How airtight is the filter bubble?
One conclusion of the project is that it would be an unjustified generalisation to consider groups that exchange views in the social media to be nothing more than filter bubbles and echo chambers. The discussions held in the different circles of friends were relatively controversial and were not only exchanges of like-minded opinions. Even when people had similar ideas about why someone should receive support, opinions about how much support was appropriate were liable to diverge widely. The results were yet another confirmation that notions of justice play an important role in the approach to solidarity, i.e. whether someone becomes eligible for support and affiliation on the basis of performance, need or status. Even if the participants agreed that those who work should also reap benefits, there could be heated discussions about what exactly counts as work.
Potential for impacting opinions
Saskja Schindler emphasises that despite the targeted selection of participants, it is not the case that everyone always agrees. On the other hand, it also becomes apparent that social media are not a particularly suitable forum for general socio-political discussions: “Discussions remained at the level of concrete opinions on individual cases and facts. Things that need long and complex consideration tend to be ignored. Even if someone addressed higher-level concepts such as neoliberalism, there was usually no follow-up.” Also, it is simply tedious to read longer posts in the format provided by Facebook. The research team does see, however, that there is a potential for impacting opinions in regular digital get-togethers. You can enter into discussions and try to change other people’s minds. And: circles of friends are not completely homogeneous on Facebook either, just as in real life, although the algorithm always promotes the greatest level of agreement.
Jörg Flecker is Professor of General Sociology at the Institute of Sociology at the University of Vienna. His work focuses on work organisation and labour relations, the labour market, digitalisation, right-wing populism and extremism.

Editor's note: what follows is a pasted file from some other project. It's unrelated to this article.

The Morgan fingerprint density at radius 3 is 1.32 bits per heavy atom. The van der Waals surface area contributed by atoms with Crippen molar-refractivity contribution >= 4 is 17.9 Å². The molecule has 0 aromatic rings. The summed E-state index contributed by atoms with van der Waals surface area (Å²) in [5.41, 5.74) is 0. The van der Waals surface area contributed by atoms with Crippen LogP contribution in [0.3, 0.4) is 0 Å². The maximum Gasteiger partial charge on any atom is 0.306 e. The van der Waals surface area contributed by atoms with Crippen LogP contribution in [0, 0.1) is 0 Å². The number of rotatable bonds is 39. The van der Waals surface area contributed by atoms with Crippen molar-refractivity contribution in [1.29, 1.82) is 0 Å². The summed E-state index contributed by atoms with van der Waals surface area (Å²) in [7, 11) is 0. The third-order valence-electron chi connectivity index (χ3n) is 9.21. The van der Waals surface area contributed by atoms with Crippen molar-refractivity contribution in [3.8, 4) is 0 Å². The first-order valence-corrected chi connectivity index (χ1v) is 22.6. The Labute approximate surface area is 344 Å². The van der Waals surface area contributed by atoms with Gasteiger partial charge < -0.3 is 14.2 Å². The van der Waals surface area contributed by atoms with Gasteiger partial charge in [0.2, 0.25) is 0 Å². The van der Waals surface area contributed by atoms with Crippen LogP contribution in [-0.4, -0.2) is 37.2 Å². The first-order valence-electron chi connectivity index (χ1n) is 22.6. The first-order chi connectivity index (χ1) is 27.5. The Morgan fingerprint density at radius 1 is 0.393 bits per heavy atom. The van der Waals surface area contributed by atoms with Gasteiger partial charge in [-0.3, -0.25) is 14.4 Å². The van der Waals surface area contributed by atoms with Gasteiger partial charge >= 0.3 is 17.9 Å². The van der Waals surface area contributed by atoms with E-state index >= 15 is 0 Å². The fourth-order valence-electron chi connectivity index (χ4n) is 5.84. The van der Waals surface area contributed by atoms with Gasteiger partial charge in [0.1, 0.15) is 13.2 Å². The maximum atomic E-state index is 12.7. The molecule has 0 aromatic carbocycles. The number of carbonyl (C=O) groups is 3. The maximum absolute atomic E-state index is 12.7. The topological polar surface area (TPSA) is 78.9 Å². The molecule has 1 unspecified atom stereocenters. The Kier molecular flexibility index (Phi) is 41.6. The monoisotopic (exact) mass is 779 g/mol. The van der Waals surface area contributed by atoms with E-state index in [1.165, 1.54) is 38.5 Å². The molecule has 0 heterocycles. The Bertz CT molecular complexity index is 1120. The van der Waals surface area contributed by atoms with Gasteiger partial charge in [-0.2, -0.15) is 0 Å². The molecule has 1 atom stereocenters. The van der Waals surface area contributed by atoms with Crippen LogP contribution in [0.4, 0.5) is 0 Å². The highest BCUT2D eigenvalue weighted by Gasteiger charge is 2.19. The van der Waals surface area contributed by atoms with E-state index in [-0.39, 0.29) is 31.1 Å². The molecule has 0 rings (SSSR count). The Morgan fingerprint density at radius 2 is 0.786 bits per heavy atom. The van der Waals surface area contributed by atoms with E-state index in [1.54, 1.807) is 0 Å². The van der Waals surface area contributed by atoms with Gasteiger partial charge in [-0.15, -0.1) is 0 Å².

Saskja Schindler is a research associate at the SORA Institute for Social Research and Consulting and a university lecturer at the University of Vienna’s Department of Sociology. Her work focuses on the sociology of work, political sociology and social inequality.
The project Worlds apart? Solidarity concepts and political orientations in social media was supported by the Austrian Science Fund FWF with EUR 50,000 euros in the context of the Top Citizen Science funding initiative and ended in 2020.
Wöhrer V., Schindler S., Papouschek U. & Schönauer A.: Protected by the Anonymous Mass? Reflecting Anonymity and Informed Consent in a Citizen Science Project on Social Media Platforms. Poster presented at the European Citizen Science Conference 2020 (PDF)
Hofmann J., Altreiter C., Flecker J., Schindler S., & Simsa R.: Symbolic struggles over solidarity in times of crisis: Trade unions, civil society actors and the political far right in Austria, in: European Societies, 21(5), 649–671, 2019
Altreiter C., Flecker J., Papouschek U., Schindler S., & Schönauer A.: Umkämpfte Solidaritäten. Spaltungslinien in der Gegenwartsgesellschaft, Promedia Verlag 2019